Baby Steps

A blog about programming, and tiny ways to improve it.

Follow Up to Focusing on Ownership

This post withdrawn: it was posted by accident and was incomplete.

<!– I read through the comments from Reddit and I wanted to add a few follow-on thoughts to my previous post (Focusing on Ownership).

On lying and honesty

There is a lot of talk about lying in the Reddit thread. I think this terminology is unhelpful. At no point does the Rust type system lie, neither in the current system nor in any proposed variation(s). However, you may not understand what it is telling you.

For example, no part of the type &Cell<int> is a lie, even though it is a reference to a mutable integer. It’s just that &T does not mean immutable reference to T but rather shared reference to T (or, if you prefer, aliased reference). Many, but not all, types are immutable when aliased: Cell is not.

Similarly, no part of a type like &&mut int is a lie, even though the int is ultimately aliased. An &mut T promises local uniqueness: that is, there is no other (active) pointer that leads to that same memory. However, you can still alias the &mut T itself, and hence the memory may ultimately be aliased. If you diagram it out, it’s clear that everybody is upholding their end of the bargain:

+---+       +------+       +-----+
| & | ----> | &mut | ----> | int |
+---+       +------+       +-----+
               ^
+---+          |
| & | ---------+
+---+

As you can see from the diagram, the &mut reference is a unique reference to the integer. That is, it can’t be copied, and it’s the only direct pointer to that integer. However, there are multiple paths to the &mut itself. That’s not the fault of the &mut, it’s just that uniqueness is a global property. In other words, if I have a variable p of type &&mut int, then **p is not a unique path, even though it traverses through a unique reference at some point.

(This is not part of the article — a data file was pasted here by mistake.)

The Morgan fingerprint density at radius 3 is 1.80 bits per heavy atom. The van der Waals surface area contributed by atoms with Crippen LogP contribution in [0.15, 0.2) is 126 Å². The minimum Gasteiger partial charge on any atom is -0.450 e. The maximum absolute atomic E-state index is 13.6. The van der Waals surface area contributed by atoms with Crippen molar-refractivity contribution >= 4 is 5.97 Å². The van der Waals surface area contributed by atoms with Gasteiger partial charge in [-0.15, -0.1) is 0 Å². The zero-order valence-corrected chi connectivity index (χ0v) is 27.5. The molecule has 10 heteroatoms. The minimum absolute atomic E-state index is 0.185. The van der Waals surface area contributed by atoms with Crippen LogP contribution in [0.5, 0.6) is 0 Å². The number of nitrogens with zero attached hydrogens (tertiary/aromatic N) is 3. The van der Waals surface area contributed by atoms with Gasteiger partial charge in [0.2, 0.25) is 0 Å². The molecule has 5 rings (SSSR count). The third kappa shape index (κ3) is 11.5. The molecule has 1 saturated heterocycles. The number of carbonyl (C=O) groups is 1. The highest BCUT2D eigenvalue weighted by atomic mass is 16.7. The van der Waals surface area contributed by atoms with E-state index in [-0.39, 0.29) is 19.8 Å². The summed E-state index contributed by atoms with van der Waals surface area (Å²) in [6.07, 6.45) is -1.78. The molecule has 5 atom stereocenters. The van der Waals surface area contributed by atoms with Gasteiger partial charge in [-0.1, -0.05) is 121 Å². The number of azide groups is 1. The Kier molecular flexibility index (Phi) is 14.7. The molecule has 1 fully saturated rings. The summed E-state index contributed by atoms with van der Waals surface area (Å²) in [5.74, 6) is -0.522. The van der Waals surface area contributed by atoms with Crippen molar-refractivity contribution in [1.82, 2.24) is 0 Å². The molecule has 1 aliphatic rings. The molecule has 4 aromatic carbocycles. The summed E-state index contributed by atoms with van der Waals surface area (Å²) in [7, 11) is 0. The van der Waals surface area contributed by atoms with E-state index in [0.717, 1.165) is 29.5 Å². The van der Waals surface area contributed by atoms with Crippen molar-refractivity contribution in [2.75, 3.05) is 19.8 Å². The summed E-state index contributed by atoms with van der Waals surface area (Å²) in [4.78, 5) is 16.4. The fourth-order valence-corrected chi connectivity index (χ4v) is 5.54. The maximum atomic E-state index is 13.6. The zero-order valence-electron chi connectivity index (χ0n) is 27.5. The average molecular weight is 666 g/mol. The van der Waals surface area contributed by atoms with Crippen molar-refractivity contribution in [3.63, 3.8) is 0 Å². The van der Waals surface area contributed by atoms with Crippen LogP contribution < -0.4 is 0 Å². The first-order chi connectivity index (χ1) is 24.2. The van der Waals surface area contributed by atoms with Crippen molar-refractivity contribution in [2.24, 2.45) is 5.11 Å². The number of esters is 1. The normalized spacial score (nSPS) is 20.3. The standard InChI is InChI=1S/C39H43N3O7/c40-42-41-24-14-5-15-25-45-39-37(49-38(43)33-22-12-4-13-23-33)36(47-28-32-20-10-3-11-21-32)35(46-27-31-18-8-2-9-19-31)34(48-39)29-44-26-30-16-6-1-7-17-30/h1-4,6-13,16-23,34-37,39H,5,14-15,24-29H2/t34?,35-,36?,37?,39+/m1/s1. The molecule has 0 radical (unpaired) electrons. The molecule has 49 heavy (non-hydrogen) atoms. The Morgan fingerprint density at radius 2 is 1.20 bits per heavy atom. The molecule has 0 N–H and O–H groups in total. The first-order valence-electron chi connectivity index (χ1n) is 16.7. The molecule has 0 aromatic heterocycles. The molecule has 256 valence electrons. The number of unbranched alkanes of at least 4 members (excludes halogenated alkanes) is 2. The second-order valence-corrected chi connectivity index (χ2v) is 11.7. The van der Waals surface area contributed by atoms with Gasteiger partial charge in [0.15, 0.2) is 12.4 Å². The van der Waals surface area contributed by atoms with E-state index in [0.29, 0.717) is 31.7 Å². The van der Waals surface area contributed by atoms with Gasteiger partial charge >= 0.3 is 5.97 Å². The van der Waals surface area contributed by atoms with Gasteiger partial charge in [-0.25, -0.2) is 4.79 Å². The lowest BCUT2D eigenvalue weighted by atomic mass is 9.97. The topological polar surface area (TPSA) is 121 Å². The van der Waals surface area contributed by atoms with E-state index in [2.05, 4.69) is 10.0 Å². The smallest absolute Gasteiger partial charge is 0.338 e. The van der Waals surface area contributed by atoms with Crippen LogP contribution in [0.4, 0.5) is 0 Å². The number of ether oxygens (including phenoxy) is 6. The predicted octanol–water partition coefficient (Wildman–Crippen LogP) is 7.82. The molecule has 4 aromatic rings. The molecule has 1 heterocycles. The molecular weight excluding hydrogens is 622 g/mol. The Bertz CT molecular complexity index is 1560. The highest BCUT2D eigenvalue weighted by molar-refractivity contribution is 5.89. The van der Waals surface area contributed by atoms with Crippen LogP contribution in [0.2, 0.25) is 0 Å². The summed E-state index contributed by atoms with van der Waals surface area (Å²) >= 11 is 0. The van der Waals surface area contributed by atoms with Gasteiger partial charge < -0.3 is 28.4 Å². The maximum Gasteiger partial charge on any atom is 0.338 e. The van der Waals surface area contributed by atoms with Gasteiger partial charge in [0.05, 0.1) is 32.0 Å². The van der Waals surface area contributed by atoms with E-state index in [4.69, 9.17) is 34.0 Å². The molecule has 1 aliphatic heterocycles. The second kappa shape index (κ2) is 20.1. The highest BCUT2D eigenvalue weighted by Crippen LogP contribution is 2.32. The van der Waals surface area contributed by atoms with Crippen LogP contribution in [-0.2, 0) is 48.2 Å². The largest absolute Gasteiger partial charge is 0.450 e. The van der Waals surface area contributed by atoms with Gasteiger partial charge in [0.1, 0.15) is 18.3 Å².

Note: the existence of types like &&mut int may seem like a wart on the type system. It is not. It is in fact a very useful pattern, as I’ll explain below.

On mutability

It’s also important to emphasize that under no proposal are mutability and uniqueness precisely conflated. There will always be a connection (aliasing, mutability, and safety, pick two) and hence the two cannot be completely orthogonal.

In my proposal, the story would not be a unique reference is required to mutate. Rather, it is better to say: a unique reference is one way to mutate, the other is `Cell`. This is (naturally) the same as today, the only real difference is that we don’t write &mut (mutable reference) but rather just talk about uniqueness.

Static variables

I neglected to mention how we should treat static variables. To be honest, I hadn’t thought about them much at all, but I don’t think there is any significant complication there. My preferred approach would be to remove static mut variables and instead rely on the existing types for mutating alias state (Atomic, Cell etc). There is a slight twist, though, in that static variables are always accessible to multiple threads.